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Grass allergy and eating wheat

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Hello! I'm a 25 year old female and I was diagnosed last summer with severe grass allergies. I've been thinking of ways to help reduce my exposure, and I thought that perhaps eating wheat might be contributing to my problem. My thought process is that since wheat is related to common grass, it may be causing a reaction when I eat it. (Please understand that I can have an allergic reaction to grass even when it's not pollinating... just touching grass makes me break out.) Would going to a wheat/gluten free diet help me, or am I overreacting?
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First Helper jax07
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replied September 27th, 2009
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Well, you could certainly try it. I don't think the two automatically go hand in hand but it is common for people with allergies to also have food allergies. I am allergic to grass also (and horses, and dust, and mold... even trees lol) but I have never had a problem with wheat/ gluten. I do, however have an allergic reaction whenever I eat nuts.
So, do a little experiment. Try to avoid gluten for a week and see if that improves things. I must caution you, though, that gluten is in all kinds of foods that you would not expect to find it in, so your task will not be easy.
Good luck.
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replied October 5th, 2009
Hi!! Grass allergies generally are caused by two "igniters": 1) Pollen from grass (we breath this pollen and our body reacts to it) 2) Chemicals in grass (our skin is in contact with this chemicals and cause allergic reactions). None of this is related to "eating grass". You should maybe ask your physicians for some tests to see if you are not allergic to eat some kinds of foods (not necessarily wheat/grains, etc). If your Physician has already told you that there is no risk then you do not have to worry about eating wheat. Hope That you can share what have you decided and why. THANKS!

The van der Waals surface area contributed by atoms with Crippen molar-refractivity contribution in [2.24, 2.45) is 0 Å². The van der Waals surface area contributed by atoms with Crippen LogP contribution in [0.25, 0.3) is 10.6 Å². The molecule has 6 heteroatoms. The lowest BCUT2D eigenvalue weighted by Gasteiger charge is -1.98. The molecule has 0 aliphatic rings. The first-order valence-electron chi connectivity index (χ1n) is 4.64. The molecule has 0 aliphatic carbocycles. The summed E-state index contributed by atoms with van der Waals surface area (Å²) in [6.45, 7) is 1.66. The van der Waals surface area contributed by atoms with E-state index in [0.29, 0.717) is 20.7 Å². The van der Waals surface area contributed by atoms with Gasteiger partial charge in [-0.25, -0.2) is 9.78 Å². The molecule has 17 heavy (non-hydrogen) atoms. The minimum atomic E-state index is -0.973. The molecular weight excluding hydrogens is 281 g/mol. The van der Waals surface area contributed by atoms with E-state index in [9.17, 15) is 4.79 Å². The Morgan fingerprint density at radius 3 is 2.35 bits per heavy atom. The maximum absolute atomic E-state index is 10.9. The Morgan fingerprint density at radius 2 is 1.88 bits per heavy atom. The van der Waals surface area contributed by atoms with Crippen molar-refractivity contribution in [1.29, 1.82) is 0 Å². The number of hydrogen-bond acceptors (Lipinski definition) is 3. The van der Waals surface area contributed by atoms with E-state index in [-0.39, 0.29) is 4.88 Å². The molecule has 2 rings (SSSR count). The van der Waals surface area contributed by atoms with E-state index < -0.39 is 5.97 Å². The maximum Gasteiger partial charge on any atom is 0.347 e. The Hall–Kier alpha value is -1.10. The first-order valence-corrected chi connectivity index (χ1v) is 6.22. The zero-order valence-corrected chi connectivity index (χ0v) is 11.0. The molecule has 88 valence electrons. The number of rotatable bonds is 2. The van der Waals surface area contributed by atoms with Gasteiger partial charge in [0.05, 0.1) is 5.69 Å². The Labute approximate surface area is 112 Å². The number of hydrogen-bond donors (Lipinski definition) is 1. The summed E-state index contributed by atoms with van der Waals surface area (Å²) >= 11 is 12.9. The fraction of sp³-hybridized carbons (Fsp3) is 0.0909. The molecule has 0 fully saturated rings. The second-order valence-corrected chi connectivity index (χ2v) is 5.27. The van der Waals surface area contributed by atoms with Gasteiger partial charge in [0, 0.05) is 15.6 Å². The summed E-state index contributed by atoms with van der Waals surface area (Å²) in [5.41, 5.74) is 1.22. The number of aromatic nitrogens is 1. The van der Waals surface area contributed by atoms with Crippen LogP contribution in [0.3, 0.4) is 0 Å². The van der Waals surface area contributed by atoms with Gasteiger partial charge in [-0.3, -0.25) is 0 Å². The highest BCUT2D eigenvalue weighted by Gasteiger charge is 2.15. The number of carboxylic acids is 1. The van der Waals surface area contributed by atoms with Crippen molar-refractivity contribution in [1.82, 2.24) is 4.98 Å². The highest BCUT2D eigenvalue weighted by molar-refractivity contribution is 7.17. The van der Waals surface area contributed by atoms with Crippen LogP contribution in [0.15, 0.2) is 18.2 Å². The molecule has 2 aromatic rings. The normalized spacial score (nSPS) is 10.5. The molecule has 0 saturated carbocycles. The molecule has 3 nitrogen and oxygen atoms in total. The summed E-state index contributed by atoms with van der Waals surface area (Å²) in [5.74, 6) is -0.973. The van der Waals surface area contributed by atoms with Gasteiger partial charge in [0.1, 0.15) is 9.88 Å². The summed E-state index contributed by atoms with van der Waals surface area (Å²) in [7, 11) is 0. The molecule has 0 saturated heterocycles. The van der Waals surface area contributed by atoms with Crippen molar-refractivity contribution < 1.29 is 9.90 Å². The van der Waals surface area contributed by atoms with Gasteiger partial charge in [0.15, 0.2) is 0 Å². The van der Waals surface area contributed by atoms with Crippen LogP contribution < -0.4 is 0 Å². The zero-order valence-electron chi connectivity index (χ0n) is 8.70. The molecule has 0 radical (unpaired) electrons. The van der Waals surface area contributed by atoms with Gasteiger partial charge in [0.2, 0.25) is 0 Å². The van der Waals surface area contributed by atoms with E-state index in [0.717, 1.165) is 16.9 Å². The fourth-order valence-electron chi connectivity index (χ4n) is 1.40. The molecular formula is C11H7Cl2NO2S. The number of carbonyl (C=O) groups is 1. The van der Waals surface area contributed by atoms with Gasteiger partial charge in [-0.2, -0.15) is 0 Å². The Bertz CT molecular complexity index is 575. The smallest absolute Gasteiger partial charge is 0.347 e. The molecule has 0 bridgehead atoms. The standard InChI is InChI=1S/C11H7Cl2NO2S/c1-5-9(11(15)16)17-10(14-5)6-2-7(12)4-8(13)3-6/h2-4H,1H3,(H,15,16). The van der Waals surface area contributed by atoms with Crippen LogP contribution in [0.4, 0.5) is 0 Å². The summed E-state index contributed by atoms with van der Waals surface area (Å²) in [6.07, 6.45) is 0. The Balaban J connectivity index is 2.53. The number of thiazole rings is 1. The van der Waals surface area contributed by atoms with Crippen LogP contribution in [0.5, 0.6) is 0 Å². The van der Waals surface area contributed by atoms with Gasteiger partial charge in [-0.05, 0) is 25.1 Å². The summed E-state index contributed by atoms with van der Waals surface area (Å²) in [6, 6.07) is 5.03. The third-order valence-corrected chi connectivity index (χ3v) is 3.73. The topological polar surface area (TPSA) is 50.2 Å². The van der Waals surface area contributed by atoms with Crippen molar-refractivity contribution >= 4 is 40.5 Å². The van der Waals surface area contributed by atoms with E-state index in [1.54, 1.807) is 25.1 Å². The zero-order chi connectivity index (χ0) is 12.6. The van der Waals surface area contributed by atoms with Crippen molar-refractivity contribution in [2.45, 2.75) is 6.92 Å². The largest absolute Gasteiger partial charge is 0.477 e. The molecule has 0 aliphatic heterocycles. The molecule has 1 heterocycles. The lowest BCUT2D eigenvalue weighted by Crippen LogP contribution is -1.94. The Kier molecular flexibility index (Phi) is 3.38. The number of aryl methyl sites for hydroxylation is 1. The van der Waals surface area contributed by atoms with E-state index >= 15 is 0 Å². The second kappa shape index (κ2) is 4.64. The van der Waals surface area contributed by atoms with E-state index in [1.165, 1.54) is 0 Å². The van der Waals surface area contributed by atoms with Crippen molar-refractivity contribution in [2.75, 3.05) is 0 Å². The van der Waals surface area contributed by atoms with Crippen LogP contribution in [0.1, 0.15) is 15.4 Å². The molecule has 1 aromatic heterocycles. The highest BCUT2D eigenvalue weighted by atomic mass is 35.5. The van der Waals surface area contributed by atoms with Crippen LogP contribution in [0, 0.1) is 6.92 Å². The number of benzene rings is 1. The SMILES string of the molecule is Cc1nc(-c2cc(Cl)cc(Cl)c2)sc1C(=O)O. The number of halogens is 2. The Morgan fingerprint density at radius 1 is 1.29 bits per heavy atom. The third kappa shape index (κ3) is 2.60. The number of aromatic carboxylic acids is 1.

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replied February 15th, 2012
I had a full resperatory reaction to grass for years, and eventually got very sick. After I stopped eating all monocots, ALL of my symptoms were diminished. Only when the season is the highest do I experience symptoms.
Including: Garlic, Wheat, Sorghum, Corn, Pineapple, Oats,
I can attribute various symptoms to each.
Including drowsiness, constipation, memory loss, temperature modulation, weight gain, moodiness,
Takes 4 days to clear your system.
It's a fair assumption that if you are allergic to grass, you might not want to be eating it. Since the protiens in the grass are not far from the ones in the pollen, it would be possible that one or all have an immunomodulatory affect.
Next digestion of such grasses is in much greater quantities than in the air! So even if it would be low, the concentrations are high.
I find the magic wears off if I eat 1 tsp and wait 20 min.
I have developed such a high sensitivity after years of failing to eat better, I go blind, sneeze, or get 'angry' when I'm wrong.
There is no doctor who will treat this. I checked.
FYI after 1 year, BP is down 20 pnts, weight is down 45lbs, and for the first time in my life I can run. I think it's worth a try.
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replied September 20th, 2013
Hi. Thank you for sharing this info. There isn't too much online on this issue.

I too am allergic to grass, and I recently noticed a trend toward grasses in my long list of food allergens.

Questions: how did you get started on the mechanics of your nutrition plan? Online forum? Helpful books? Nutritionist?

Any further leads greatly appreciated.
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replied May 18th, 2013
I decided to go gluten-free April 2012 in an effort to combat the constant urinary tract infections I was experiencing. This decision was based on family history, internet research and my doctorate-level knowledge in molecular biology and biomedical research. Happily, the UTI symptoms diminished dramatically; interestingly, my BP went down from 140/90 to 110/70 and much of my anxiety symptoms diminished too. But this is not about me, it's about my husband.